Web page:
New Jersey Libertarian Party Open Government Advocacy Project: OPRA and Disclosure of Executive Meeting Minutes
Sometimes I receive questions that I believe may be of general interest. Here is one such question and my answer to it.
I have a question for you on OPRA and executive session minutes. My municipal council regularly meets in executive session. But, when I submit an OPRA request for those executive session minutes, my request is denied because the municipal clerk hasn't yet written up the executive session minutes even though several months have passed since the executive meeting was held. The clerk tells me that this doesn't violate OPRA because she's not required to give me records that don't exist. What can I do about this?
The Clerk is correct that OPRA doesn't require her to produce records that don't exist. But, she's only telling you half the story.
The Senator Byron M. Baer Open Public Meetings Act (OPMA) (click here http://wikifoia.pbworks.com/nj+Open+Public+Meetings+Act for the full text of it) requires that meeting minutes be made "promptly available to the public to the extent that making such matters public shall not be inconsistent with" the section of OPMA that allows certain matters to remain confidential. (See N.J.S.A. 10:4-14.)
So, regardless of OPRA, public bodies are legally obligated by OPMA to make at least redacted (i.e. blacked out) versions of their executive session minutes "promptly" available to the public. What does "promptly" mean? For the answer, please see my blog article at http://njopengovt.blogspot.com/2009/06/new-jersey-cases-regarding-prompt.html
So, suppose the public body, despite knowing that OPMA requires it to make its minutes "promptly available," simply ignores this requirement. What do you do then?
There are only two ways to enforce the OPMA: 1) get the county prosecutor or Attorney General to enforce it (see N.J.S.A. 10:4-17), and 2) file a lawsuit to get a court order requiring compliance (see N.J.S.A. 10:4-16). Both methods have their plusses and minuses.
The big advantage of complaining to the county prosecutor or Attorney General is that it's free and relatively easy to do. You could simply send a short letter to the prosecutor or Attorney General saying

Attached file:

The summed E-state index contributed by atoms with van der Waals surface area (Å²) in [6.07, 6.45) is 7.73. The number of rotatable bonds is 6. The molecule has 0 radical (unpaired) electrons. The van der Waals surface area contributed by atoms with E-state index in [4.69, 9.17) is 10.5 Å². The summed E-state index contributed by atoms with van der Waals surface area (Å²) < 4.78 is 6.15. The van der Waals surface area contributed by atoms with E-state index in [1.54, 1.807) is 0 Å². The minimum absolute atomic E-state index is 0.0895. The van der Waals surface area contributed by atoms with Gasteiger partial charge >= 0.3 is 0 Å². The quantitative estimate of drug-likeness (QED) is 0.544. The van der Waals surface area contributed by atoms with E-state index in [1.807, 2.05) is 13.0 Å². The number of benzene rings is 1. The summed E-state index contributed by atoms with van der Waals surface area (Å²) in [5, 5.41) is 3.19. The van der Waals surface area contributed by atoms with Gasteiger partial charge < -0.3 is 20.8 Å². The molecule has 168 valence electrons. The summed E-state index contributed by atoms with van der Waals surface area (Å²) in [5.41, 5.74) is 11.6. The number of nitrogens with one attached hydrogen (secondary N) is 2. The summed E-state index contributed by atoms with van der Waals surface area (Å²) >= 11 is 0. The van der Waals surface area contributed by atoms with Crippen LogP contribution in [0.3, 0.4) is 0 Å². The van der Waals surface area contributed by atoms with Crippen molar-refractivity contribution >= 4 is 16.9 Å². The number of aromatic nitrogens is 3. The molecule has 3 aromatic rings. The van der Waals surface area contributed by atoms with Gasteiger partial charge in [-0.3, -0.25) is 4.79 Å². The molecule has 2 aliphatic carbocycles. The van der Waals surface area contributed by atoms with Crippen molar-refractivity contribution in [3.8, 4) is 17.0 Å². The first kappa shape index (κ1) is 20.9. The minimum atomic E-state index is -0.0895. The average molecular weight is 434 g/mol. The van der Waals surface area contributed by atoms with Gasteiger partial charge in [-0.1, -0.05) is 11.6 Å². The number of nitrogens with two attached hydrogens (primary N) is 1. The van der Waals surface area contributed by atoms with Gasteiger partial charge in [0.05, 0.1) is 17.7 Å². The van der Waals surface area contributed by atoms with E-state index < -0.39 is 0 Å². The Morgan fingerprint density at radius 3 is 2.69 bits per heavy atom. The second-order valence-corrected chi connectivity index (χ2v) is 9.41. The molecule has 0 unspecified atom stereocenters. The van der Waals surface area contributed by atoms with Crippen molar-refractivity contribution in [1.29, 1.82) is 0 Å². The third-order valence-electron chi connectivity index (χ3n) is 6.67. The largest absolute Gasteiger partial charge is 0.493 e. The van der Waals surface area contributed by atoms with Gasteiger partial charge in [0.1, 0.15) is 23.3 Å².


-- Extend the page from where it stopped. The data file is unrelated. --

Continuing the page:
"As of [date], the [name of public body] has still not made even redacted minutes of its [date] meeting available to the public, even though [number] months have elapsed. I believe that this violates N.J.S.A. 10:4-14 which requires minutes to be made "promptly available." I ask that your office, in accordance with N.J.S.A. 10:4-17, investigate this matter and assess civil penalties against the elected officials who are violating the law, if you believe this to be warranted."
If you were to send a copy of that the letter to the public body, it might scare it into compliance. It is more likely, however, that both the prosecutor/Attorney General and the public body will simply ignore your letter. Unfortunately, prosecutors typically have an unofficial policy of not enforcing OPMA and many public bodies are aware of that policy.
The other way to go is to file a lawsuit against the offending public body. The problem with this method is that OPMA, unlike the OPRA, does not provide a successful plaintiff with his or her attorney fees. So, if decide to hire a lawyer file suit on your behalf, the court will not make the public body pay for your lawyer no matter how strong your case is. So, unless you're wealthy enough to afford to pay a lawyer, you may have to sue without an attorney. And, the court will typically make the public body pay your out-of-pocket costs of filing a suit ($200 initial filing fee and $30 for each motion, etc.) if you win.
When confronted with this problem, I like to threaten the public body with a lawsuit and try to convince them to produce their minutes more promptly. A example of my threat is on-line here. Please feel free to use it to whatever extent it may be helpful.
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